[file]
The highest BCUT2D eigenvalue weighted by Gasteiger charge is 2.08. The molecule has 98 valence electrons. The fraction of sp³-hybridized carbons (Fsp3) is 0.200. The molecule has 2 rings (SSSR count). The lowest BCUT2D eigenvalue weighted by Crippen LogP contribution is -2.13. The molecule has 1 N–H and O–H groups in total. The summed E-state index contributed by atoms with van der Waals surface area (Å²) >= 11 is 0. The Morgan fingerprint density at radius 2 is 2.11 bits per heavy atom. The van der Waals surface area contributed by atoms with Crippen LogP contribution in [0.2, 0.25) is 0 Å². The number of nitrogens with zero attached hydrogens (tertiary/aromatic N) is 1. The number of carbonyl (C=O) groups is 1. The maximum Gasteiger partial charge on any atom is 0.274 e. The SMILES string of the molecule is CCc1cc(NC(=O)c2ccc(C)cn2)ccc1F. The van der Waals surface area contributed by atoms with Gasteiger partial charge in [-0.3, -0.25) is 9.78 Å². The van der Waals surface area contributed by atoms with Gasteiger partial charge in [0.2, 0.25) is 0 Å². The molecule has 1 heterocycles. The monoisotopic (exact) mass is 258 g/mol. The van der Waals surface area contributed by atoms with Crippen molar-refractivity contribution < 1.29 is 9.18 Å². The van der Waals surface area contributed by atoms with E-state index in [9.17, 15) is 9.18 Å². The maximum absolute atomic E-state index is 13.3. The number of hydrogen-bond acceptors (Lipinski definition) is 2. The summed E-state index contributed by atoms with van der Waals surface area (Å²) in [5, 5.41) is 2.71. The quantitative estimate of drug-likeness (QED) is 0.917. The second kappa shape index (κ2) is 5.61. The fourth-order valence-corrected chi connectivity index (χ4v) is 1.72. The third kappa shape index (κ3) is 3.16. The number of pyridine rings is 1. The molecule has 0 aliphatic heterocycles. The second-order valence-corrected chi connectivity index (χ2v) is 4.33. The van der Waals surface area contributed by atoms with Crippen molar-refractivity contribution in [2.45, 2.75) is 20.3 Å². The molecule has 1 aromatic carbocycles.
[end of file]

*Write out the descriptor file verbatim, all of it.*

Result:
The highest BCUT2D eigenvalue weighted by Gasteiger charge is 2.08. The molecule has 98 valence electrons. The fraction of sp³-hybridized carbons (Fsp3) is 0.200. The molecule has 2 rings (SSSR count). The lowest BCUT2D eigenvalue weighted by Crippen LogP contribution is -2.13. The molecule has 1 N–H and O–H groups in total. The summed E-state index contributed by atoms with van der Waals surface area (Å²) >= 11 is 0. The Morgan fingerprint density at radius 2 is 2.11 bits per heavy atom. The van der Waals surface area contributed by atoms with Crippen LogP contribution in [0.2, 0.25) is 0 Å². The number of nitrogens with zero attached hydrogens (tertiary/aromatic N) is 1. The number of carbonyl (C=O) groups is 1. The maximum Gasteiger partial charge on any atom is 0.274 e. The SMILES string of the molecule is CCc1cc(NC(=O)c2ccc(C)cn2)ccc1F. The van der Waals surface area contributed by atoms with Gasteiger partial charge in [-0.3, -0.25) is 9.78 Å². The van der Waals surface area contributed by atoms with Gasteiger partial charge in [0.2, 0.25) is 0 Å². The molecule has 1 heterocycles. The monoisotopic (exact) mass is 258 g/mol. The van der Waals surface area contributed by atoms with Crippen molar-refractivity contribution < 1.29 is 9.18 Å². The van der Waals surface area contributed by atoms with E-state index in [9.17, 15) is 9.18 Å². The maximum absolute atomic E-state index is 13.3. The number of hydrogen-bond acceptors (Lipinski definition) is 2. The summed E-state index contributed by atoms with van der Waals surface area (Å²) in [5, 5.41) is 2.71. The quantitative estimate of drug-likeness (QED) is 0.917. The second kappa shape index (κ2) is 5.61. The fourth-order valence-corrected chi connectivity index (χ4v) is 1.72. The third kappa shape index (κ3) is 3.16. The number of pyridine rings is 1. The molecule has 0 aliphatic heterocycles. The second-order valence-corrected chi connectivity index (χ2v) is 4.33. The van der Waals surface area contributed by atoms with Crippen molar-refractivity contribution in [2.45, 2.75) is 20.3 Å². The molecule has 1 aromatic carbocycles.